And I have to divorce myself from those thoughts. It was just one day. And it almost makes me feel like I must be doing something right, when things like this happen. The closer you feel to God, the more vulnerable you are to attacks from the one who doesn't want that. He, in his sneaky way, wants us to feel exactly what I am so often tempted to feel: inadequate. This would be such a sucess for him! If we, who are raising the future soldiers and ambassadors for Christ, don't feel able to handle the job... we are inclined to give up or give in to apathy or self-pity. This of course affects our mothering, which plants seeds of easy battle-wins on our children's souls. Where we neglect them or dishonor them, it is like we are creating a mold for their character... with little leaks here and there. And you better believe that he knows their weaknesses, just as he knows ours. I guess what I'm trying to say is that we should be empowered to look at trials like this in a new way. They aren't just "trials from God to endure." Often they are direct battles the evil one tries to plant in our minds. And by recognizing this, we can be ready to fight.
We are supposed to avoid boasting of our fasting or sacrifices... in order to avoid a false sense of piety. But over the years I've learned a lot of good ideas from others on WAYS to sacrifice during Lent. What are some ideas you have on sacrifice that either you've done or heard of during this time?
Tuesday, February 20, 2007Sanctification so sweet
This little gem of a thought comes from one of our readers (and my dear friend):
The other night Lindsay and I were talking and she mentioned how this life is just a pilgrimage- our sanctification. I didn't think much of it at the time but I've been thinking a lot about that lately- I guess I've never really thought a lot about it before. Anyway, how gracious is God to give us all the pleasures we have in this life when all it is is our sanctification?! We aren't here to just enjoy this life; we're here to suffer and be united in that suffering with Christ. Our children could just be little pains in the butt without all the joy God has so kindly included with them. He gave us all these hormones and such to make us bond and love our children even when they completely test our patience. Anyway, you get the idea- it may be something encouraging for the other mamas to hear...
- Steph is a mother of two in Ogden, UT
Monday, February 19, 2007New Little Soul
You may have noticed that we have removed Alexis' name off of the pregnant mamas list....
She gave birth to little healthy Angelique Simone last week. The birth was wonderful and healthy. Thank you all for your prayers, and please pray for the recovery, adjustment and health of mama and baby as they recover and all. Alexis is a first-time mama, with a husband away, so I'm sure she is need of a litle extra prayers right now!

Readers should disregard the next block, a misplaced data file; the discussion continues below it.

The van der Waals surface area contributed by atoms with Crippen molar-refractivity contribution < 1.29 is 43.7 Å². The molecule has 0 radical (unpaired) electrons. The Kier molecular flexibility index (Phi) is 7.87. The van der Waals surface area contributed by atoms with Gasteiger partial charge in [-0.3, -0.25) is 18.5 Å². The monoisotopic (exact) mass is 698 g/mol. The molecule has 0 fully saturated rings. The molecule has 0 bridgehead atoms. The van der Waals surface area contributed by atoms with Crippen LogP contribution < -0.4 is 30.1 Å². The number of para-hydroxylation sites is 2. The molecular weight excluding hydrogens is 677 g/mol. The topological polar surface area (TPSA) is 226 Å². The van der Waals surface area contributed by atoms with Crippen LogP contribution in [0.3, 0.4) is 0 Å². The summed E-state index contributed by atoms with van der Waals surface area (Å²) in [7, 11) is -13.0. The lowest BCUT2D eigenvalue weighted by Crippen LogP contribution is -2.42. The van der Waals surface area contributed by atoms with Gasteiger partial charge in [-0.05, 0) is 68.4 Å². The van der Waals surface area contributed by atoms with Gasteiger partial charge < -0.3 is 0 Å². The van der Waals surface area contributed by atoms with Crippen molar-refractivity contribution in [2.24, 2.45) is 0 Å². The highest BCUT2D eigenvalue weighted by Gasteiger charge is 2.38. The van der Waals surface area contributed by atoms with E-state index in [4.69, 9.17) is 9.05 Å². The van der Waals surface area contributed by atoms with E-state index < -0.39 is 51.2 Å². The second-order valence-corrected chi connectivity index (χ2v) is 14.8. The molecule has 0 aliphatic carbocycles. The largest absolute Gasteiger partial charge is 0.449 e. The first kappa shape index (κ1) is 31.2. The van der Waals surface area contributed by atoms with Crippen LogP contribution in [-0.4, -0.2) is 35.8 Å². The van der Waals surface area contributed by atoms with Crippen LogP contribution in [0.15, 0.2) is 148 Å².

Labels: in the news
Lent begins in just two days. Like Advent, this is one of the more significant liturgical rythyms in our year. How important it is to celebrate the coming of His Glorious Resurrection by first preparing our minds... and homes. There are MANY, Many ways to prepare our minds and home for Lent and the coming Resurrection. Blogs everywhere are focused on this theme right now. So what you see here are just a few initial ideas for incorporating a sacrificial, sparse atmosphere in your home. Throughout Lent, we hope to post more ideas and reflections based on this season.
Friday, February 16, 2007Friday Coffeehouse: Rio Grande Games
As my profile reveals on here, I'm quite a board game fan. My husband and I drag our friends into board games whenever we get the chance. Back in California, this would involve a few people coming over and me putting my boys to bed while their children wandered around, playing... staying up irresponsibly late while we tried to keep our voices and laughter down from one of our favorite games. I long for those days again. Along with buying books with spare money, board games are another cause for vanity that I struggle to moderate: our hallway closet is full.
As such, I consider myself somewhat of a game connoisseur. I've only played two or three games that I actually didn't like. Everything else has its proper time and place. Word games like Scrabble or Scattegories are for a certain mood, just as party games like Cranium or Apples to Apples are. We even pull out good old Yahtzee every now and again and play with our kids. Then there are the strategy games like Risk or Axis and Allies, which are wonderful learning tools if you have older children as well as just plain fun if you can devote the time to it.
Most casual gamers do not know about Rio Grande Games. They don't know what they are missing! This company publishes some of the most fantastic strategy games EVER and there are a few components that contribute to making this company such an award winning one year after year. First of all, most of their games involve a perfect time length. While I love Risk, I can't pull the all-nighters we used to before we had children to play it. But the strategy games of the Rio Grande company usually last under an hour. So it doesn't monopolize your entire night to play an interesting game.
Another reason I love this company is that the games are artistically interesting to look at. They are simple, usually with wooden pieces, and pleasing to the eye. Furthermore, these games are almost always historically educational... would be a great resource for older children to supplement history lessons in or out of the home. I'll highlight the two games we own, though my wish list includes a few more I'd like to get!
This game is the most popular one this company produces because it has won numerous awards and many serious gamers recognize it as the ULTIMATE strategy game... meaning there is almost no "luck" involved. Every move you make affects everyone else and vice versa; throughout the game you have to constantly adjust your strategy to be the most efficient settler to raise and ship crops from Puerto Rico island. There are a lot of rules to go over so the first game is slow and complicated, but once you get it down a vociferous appetite develops to play it again and again.